4 November 2011
In 1962, according to Alhaji Adamu Wazirin Fika, the Government of the Northern Region faced a shortfall in revenues from falling world commodity prices. At a crisis meeting of the regional ministers, the first decision agreed on was that the salaries of the ministers should be cut by 50 per cent.
Today, even as the polity is becoming more heated due to worsening economic conditions and plans by government to remove the subsidy on petroleum products, President Goodluck Jonathan in his wisdom led a retinue of three executive jets and a contingent of some 120 people to Australia for the Commonwealth Heads of Government Meeting (CHOGM); the Head of the Commonwealth of Nations, the Queen of England, went by British Airways (BA).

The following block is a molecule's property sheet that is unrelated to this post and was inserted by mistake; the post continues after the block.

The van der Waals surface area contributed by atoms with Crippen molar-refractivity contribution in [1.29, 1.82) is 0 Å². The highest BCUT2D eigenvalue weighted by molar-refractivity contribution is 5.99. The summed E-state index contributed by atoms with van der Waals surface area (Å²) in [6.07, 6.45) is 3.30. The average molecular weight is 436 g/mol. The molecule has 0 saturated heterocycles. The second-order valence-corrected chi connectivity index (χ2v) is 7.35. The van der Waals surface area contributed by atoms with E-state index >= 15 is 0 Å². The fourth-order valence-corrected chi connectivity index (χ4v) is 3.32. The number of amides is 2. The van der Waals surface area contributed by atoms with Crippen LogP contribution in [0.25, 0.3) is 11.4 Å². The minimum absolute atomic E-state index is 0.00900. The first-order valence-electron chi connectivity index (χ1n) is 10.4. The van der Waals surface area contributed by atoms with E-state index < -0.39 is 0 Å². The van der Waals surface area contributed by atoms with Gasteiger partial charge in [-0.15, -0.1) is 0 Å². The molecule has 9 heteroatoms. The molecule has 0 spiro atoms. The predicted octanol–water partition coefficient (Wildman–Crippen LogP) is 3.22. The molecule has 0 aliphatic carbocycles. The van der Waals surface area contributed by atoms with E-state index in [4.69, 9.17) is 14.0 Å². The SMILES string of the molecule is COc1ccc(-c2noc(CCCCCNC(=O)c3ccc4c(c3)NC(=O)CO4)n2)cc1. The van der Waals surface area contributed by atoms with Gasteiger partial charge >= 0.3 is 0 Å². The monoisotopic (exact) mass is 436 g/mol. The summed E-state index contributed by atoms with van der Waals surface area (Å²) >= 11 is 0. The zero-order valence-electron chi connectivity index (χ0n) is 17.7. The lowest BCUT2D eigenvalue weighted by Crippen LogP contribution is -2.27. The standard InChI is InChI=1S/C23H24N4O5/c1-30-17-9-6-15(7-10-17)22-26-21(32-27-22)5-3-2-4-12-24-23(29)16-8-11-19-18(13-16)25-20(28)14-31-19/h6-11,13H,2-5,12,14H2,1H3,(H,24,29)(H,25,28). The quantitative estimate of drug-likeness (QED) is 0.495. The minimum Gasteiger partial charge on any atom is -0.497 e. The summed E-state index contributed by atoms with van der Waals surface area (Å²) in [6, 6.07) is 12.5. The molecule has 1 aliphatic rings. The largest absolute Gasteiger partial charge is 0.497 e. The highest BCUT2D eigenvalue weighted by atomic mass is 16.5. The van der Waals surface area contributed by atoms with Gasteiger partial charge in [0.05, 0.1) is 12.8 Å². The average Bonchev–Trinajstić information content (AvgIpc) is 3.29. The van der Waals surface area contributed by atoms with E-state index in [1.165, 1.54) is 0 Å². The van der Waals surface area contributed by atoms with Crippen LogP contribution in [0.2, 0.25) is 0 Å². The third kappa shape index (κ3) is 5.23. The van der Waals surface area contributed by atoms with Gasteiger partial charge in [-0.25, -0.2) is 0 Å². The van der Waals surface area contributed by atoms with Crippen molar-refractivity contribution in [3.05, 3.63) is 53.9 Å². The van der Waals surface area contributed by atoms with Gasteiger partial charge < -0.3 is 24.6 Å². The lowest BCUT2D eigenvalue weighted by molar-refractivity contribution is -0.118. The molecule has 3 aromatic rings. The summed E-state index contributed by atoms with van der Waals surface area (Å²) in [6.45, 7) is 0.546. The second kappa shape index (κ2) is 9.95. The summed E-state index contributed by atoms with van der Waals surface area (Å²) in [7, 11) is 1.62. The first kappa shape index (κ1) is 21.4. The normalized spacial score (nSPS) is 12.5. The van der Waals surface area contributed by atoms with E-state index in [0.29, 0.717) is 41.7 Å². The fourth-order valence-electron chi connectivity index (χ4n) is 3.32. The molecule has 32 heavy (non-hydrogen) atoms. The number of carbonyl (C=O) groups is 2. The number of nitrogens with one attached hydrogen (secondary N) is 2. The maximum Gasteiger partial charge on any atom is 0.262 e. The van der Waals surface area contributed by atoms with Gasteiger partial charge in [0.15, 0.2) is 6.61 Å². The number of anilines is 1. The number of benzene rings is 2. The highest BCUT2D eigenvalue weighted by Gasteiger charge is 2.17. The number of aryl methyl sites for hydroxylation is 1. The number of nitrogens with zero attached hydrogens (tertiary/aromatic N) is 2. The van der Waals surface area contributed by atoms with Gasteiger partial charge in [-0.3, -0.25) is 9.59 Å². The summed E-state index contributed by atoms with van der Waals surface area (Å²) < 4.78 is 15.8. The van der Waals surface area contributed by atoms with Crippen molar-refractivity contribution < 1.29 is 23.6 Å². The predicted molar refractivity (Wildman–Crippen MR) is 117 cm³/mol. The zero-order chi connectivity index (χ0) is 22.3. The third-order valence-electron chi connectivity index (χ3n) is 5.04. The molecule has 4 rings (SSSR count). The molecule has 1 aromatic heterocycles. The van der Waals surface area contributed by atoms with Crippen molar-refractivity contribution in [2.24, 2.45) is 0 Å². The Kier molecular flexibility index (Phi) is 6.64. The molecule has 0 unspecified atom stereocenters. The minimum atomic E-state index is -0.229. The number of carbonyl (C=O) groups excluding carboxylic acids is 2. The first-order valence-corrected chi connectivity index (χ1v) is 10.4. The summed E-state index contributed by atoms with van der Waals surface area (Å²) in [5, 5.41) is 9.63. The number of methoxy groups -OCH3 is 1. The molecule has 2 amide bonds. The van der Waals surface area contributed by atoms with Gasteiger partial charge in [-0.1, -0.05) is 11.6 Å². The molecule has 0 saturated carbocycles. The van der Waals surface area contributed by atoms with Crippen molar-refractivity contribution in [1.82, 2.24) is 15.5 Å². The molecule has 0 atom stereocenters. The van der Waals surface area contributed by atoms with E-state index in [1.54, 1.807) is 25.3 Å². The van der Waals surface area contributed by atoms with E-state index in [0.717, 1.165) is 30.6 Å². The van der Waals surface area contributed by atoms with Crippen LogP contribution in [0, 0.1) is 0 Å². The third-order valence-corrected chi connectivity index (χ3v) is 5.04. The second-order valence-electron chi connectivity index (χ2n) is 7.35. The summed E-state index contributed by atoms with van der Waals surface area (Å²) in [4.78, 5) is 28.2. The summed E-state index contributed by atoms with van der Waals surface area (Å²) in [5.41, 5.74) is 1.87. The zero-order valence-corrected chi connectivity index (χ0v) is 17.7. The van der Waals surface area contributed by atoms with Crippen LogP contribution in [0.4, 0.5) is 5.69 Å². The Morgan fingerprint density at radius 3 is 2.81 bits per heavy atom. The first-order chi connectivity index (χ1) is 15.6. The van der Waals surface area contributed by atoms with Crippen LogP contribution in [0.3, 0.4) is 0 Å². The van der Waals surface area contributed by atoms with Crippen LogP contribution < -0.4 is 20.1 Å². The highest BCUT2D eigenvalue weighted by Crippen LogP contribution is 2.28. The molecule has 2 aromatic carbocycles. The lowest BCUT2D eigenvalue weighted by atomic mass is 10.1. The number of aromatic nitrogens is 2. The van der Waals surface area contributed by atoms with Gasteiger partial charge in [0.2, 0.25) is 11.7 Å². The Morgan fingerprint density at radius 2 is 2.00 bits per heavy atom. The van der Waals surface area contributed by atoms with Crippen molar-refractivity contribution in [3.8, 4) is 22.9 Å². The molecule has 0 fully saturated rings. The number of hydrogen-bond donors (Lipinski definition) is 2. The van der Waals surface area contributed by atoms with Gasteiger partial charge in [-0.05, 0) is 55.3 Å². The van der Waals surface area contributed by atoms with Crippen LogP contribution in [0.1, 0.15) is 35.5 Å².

This scene should set the tone as to whether the fuel subsidy exists at all and if government is justified in its plans to remove it. Does the Federal Government truly provide a subsidy on petroleum products consumed? If there is, should it be removed at this point? Why not? These are just a few of the myriad of questions bothering the minds of most Nigerians on this issue. What then is subsidy? Does it exist? If so, is it justified? In what ways can the interest of the ordinary Nigerian be best protected as far as the subsidy conundrum is concerned?